height (VF) indicate higher tectonic uplift rate in the Jianzha-Xunhua basins compared
to other basins where there are many giant landslides. These giant landslides
occurring there can probably be correlated with the vigorous tectonic activity, thus
generating a great significance in geological hazard prevention and control along the
upper Yellow River.
... Landslides have presented considerable challenges to the engineering and construction of traffic arteries and water conservancy facilities as well as the social and economic development of towns and villages in mountain areas worldwide with increasingly affected ecological and geological environments (Guo et al., 2019;Chen and Li, 2020). Due to the complex geological conditions and strong tectonic activities along the eastern margin of the Qinghai-Tibet Plateau, the internal and external dynamic geological processes in this region are very active, leading to alpine valleys with steep terrain and abundant loose materials for landslides (Peng et al., 2004;Pan et al., 2012;Zou et al., 2017a;Yang et al., 2018). In particular, unstable slopes are prone to the occurrence of landslides triggered by rainfall or seismic activity, resulting in extensive casualties and economic losses (Crosta and Frattini, 2007;Zhang et al., 2013;Huang and Li, 2014;Chen et al., 2018). ...
Susceptibility assessments are crucial in identifying hazards in densely populated mountain areas featuring active internal and external dynamic geological processes. A comprehensive analysis of the interactions among ecological, hydrological, and geotechnical factors was performed to develop a quantitative method for assessing regional landslide susceptibility based on slope failure and landslide formation mechanisms. Using slope geomorphic units (SGUs) that can sufficiently describe the comprehensive features of landforms and hazard-forming factors related to landslides, an integrated model was built to analyze potential slip planes and slope stability by considering the different reinforcement effects of roots on soil, the root anchoring capacities of various vegetation types, and the corresponding vegetation weight loads. Using this SGU-based method, the occurrence possibility of regional-scale landslides was determined by analyzing the propagation directions and maximum moving distances of landslide materials in unstable areas. Taking the landslides in the Dadu River Basin, China, as a case study, a landslide susceptibility map was obtained and validated by conducting a field study and remote sensing interpretation of actual landslides; the assessment results were in accordance with the actual disaster situation. The distributions of zones with high or very high susceptibility (i.e., high-altitude valleys with steep slopes, abundant rainfall, and severe soil erosion) are closely correlated with the slope topography and stability. These findings suggest that the proposed assessment methodology can provide scientific support for preventing or mitigating landslide hazards and may serve as pertinent guidance for regional landslide susceptibility assessments in the Dadu River Basin and beyond.
... Due to the strong uplift in history, tectonic movement of Qinghai-Tibet Plateau is forceful. Added with the action of bad climatic conditions, various geological hazards including slope collapse, landslide, debris flow, etc., are all frequent and large-scale, making Qinghai-Tibet Plateau become one of the regions with serious geological disasters in China (Peng et al., 2004). Superimposed statistical data of disaster cases and corresponding epoch strata indicate that most geological disasters in Qinghai-Tibet Plateau take place in the Quaternary Strata (Jiang et al., 2005). ...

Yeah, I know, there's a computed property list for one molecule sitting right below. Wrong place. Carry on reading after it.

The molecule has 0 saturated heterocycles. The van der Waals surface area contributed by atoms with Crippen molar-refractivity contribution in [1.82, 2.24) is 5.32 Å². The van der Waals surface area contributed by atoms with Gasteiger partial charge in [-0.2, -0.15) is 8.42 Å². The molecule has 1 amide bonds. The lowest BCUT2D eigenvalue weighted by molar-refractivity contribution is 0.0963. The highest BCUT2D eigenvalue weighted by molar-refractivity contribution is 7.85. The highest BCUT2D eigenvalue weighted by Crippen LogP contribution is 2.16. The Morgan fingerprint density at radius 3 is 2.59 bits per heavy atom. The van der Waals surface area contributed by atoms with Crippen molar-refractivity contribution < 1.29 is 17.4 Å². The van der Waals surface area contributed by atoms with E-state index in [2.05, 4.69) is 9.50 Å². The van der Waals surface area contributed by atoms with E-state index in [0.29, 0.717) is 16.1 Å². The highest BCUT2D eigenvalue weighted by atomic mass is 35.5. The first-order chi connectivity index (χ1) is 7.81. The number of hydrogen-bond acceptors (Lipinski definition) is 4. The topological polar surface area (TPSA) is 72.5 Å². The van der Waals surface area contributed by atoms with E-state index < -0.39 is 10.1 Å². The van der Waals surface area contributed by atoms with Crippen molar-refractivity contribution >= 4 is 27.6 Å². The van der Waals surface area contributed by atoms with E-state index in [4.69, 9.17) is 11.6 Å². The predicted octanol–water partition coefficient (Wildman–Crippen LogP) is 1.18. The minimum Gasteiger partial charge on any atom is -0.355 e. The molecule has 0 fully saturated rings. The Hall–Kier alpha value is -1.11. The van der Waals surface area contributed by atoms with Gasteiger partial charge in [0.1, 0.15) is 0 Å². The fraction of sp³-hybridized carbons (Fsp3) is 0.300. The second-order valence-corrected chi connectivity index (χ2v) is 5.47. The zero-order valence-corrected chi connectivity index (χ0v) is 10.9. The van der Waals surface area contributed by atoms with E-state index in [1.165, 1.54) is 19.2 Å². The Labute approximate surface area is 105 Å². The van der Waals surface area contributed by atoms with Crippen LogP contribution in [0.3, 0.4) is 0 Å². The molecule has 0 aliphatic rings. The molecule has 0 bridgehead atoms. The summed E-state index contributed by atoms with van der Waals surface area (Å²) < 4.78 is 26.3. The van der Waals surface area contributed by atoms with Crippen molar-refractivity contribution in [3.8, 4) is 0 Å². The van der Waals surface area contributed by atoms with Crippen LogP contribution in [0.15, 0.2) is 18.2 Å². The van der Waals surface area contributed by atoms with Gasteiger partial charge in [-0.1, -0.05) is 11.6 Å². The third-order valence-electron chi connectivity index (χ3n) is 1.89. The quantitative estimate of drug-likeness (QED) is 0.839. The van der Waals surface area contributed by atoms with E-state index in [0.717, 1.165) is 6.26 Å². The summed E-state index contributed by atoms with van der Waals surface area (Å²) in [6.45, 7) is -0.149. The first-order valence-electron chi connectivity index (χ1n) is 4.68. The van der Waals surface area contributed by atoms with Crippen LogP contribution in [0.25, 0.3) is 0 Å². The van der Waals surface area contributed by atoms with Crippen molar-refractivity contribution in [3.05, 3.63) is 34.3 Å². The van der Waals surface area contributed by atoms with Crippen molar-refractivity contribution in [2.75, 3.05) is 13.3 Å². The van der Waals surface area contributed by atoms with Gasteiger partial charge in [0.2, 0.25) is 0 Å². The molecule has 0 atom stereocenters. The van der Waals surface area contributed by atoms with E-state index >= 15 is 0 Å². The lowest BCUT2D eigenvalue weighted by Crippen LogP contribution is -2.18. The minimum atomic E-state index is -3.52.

Most landslides in Qinghai-Tibet Plateau take place in the Quaternary strata. Reasonable deformation mechanism, analyses method and controlling measures are proposed to treat colluvial landslides in this paper. Combined with the regional geological conditions of a colluvial landslide located at Road S101 Line of Qinghai Province, distinctive influencing factors were analyzed, including adverse physical and mechanical properties, geometrical structure, coupled fluid and thermal process. Slope stability was simulated by finite difference method. Displacement and shear strain in the lower part of sliding body are both higher than the upper part in saturated condition, consistent with the actual sliding characteristics. According to the geological comprehensive analyses and numerical simulation, the deformation mechanism, temporal and spatial evolutionary processes were summarized. The results show that freeze-thaw cyclic process of stagnant water during winter and spring make shallow deposits creep continuously and slide ultimately. Saturated condition caused by rainstorm in summer or autumn makes the slope slide integrally, and draws the mudstone at back to slide subsequently. The suitability and practical feedback of various kinds of controlling measures applied to colluvial landslides in cold regions were discussed. Micropile has significant elastic flexibility and unloading ability, and so can adapt to the mechanical change and sliding process of slope during freeze-thaw process. Both practical application and numerical calculation indicate that micropile is an appropriate choice against colluvial landslides in Qinghai-Tibet Plateau.